Obama and Clinton Flunk the Pinocchio Test at AIPAC

Obama and Clinton Flunk the Pinocchio Test at AIPAC

March 24th, 2010

By Leo Rennert, American Thinker

 Obama promised to be Israel’s best ally and promised that Jerusalem would remain undivided… I guess he didn’t mean that

What a difference a couple of years make.

Back in early 2008, when both Obama and Hillary Clinton were competing for the Democratic presidential nomination, they courted Jewish voters big time at AIPAC’s annual policy conference.

Their 2008 comments and pledges of all-out support of Israel now ring quite hollow in light of their unrelenting pressures and criticisms of that nation.

Let’s start with Obama. In his AIPAC address two years ago, he sought to allay concerns and reservations among Israel-supporters about how he would deal with the Israeli-Palestinian conflict if he became president. To win over the doubters, Obama declared that as far as he was concerned, Jerusalem must remain Israel’s “undivided” capital. Big cheers and sighs of relief from his AIPAC audience.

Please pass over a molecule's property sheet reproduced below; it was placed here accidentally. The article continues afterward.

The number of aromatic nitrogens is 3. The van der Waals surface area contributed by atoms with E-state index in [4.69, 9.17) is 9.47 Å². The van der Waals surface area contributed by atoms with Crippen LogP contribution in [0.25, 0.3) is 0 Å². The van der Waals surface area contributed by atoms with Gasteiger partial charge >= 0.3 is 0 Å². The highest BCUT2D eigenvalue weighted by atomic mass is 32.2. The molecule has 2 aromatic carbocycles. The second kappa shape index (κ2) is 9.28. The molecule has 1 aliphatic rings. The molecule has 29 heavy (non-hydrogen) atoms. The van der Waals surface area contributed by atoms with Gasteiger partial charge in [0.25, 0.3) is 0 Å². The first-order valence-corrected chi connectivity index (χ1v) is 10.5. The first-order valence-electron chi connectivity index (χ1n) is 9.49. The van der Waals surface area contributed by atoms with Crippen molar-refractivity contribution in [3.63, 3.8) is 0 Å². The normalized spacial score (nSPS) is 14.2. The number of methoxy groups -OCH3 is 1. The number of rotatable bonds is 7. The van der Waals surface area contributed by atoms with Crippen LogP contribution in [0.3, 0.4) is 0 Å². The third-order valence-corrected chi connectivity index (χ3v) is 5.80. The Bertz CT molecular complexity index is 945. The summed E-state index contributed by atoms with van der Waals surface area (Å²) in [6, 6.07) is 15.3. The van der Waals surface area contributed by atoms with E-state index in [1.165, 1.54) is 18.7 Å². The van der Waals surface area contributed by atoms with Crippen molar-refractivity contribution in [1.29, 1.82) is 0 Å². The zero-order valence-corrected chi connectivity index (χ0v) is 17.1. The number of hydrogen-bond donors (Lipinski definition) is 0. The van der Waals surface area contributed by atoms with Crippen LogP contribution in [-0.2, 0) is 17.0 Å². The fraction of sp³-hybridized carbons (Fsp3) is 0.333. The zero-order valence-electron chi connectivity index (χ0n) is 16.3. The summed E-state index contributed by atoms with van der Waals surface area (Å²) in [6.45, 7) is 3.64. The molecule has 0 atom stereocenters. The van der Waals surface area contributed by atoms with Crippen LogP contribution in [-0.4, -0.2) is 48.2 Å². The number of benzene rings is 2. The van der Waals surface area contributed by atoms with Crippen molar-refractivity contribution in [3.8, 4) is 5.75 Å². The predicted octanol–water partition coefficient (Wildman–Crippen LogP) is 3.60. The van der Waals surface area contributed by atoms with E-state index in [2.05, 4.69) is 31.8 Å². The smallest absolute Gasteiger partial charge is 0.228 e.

…Except that almost as soon as he left the conference hall, Obama’s campaign put out a correction that he hadn’t meant to say what he did say and that Jerusalem’s fate would still have to be negotiated between Israel and the Palestinians. By declaring that the city should remain “undivided,” Obama simply meant that it wouldn’t be marred by the kind of ugly barriers that sliced through Jerusalem before 1967.

For many Israel-supporters, Obama’s lightning-quick turnabout marked a turning point — from bending over backwards to give him the benefit of the doubt that his Israel-hating pastor, the Rev. Wright, really hadn’t had any influence on his thinking, to viewing him as a politician whose support of Israel was definitely in the very doubtful column. This is especially true since in the run-up to the 2008 campaign, Obama gladly accepted the national backing of his church — the United Church of Christ — without ever challenging its fierce anti-Israel stance. With Obama, the past was prelude.

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